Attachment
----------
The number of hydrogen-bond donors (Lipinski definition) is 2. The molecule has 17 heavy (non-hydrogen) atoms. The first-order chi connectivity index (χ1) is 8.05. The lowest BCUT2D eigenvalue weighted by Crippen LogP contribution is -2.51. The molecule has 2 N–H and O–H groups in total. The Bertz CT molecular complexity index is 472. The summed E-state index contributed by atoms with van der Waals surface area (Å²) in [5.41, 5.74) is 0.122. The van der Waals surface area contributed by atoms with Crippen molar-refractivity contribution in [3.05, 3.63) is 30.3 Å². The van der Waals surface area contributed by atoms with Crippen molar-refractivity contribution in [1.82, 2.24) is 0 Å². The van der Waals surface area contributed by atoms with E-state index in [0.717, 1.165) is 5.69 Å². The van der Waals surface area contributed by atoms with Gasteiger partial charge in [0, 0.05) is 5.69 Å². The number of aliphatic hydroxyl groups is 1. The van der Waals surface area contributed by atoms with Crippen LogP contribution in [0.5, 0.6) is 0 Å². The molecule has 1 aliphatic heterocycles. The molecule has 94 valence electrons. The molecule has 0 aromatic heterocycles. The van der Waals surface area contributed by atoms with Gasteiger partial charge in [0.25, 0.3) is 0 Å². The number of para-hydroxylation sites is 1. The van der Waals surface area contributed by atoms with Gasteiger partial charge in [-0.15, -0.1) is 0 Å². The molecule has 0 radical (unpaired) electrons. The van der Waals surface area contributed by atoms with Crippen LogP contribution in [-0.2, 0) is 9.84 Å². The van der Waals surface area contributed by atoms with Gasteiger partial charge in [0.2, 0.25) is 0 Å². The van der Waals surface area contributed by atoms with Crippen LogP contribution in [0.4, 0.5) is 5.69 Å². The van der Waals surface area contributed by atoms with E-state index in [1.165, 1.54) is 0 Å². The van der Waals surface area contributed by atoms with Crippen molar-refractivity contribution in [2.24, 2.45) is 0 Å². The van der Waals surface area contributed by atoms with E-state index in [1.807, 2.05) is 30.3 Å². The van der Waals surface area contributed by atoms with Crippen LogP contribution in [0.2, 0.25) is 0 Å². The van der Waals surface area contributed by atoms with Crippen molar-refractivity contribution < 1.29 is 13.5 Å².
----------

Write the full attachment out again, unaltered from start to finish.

The number of hydrogen-bond donors (Lipinski definition) is 2. The molecule has 17 heavy (non-hydrogen) atoms. The first-order chi connectivity index (χ1) is 8.05. The lowest BCUT2D eigenvalue weighted by Crippen LogP contribution is -2.51. The molecule has 2 N–H and O–H groups in total. The Bertz CT molecular complexity index is 472. The summed E-state index contributed by atoms with van der Waals surface area (Å²) in [5.41, 5.74) is 0.122. The van der Waals surface area contributed by atoms with Crippen molar-refractivity contribution in [3.05, 3.63) is 30.3 Å². The van der Waals surface area contributed by atoms with Crippen molar-refractivity contribution in [1.82, 2.24) is 0 Å². The van der Waals surface area contributed by atoms with E-state index in [0.717, 1.165) is 5.69 Å². The van der Waals surface area contributed by atoms with Gasteiger partial charge in [0, 0.05) is 5.69 Å². The number of aliphatic hydroxyl groups is 1. The van der Waals surface area contributed by atoms with Crippen LogP contribution in [0.5, 0.6) is 0 Å². The molecule has 1 aliphatic heterocycles. The molecule has 94 valence electrons. The molecule has 0 aromatic heterocycles. The van der Waals surface area contributed by atoms with Gasteiger partial charge in [0.25, 0.3) is 0 Å². The number of para-hydroxylation sites is 1. The van der Waals surface area contributed by atoms with Gasteiger partial charge in [-0.15, -0.1) is 0 Å². The molecule has 0 radical (unpaired) electrons. The van der Waals surface area contributed by atoms with Crippen LogP contribution in [-0.2, 0) is 9.84 Å². The van der Waals surface area contributed by atoms with Gasteiger partial charge in [0.2, 0.25) is 0 Å². The van der Waals surface area contributed by atoms with Crippen LogP contribution in [0.4, 0.5) is 5.69 Å². The van der Waals surface area contributed by atoms with E-state index in [1.165, 1.54) is 0 Å². The van der Waals surface area contributed by atoms with Crippen molar-refractivity contribution in [2.24, 2.45) is 0 Å². The van der Waals surface area contributed by atoms with E-state index in [1.807, 2.05) is 30.3 Å². The van der Waals surface area contributed by atoms with Crippen LogP contribution in [0.2, 0.25) is 0 Å². The van der Waals surface area contributed by atoms with Crippen molar-refractivity contribution < 1.29 is 13.5 Å².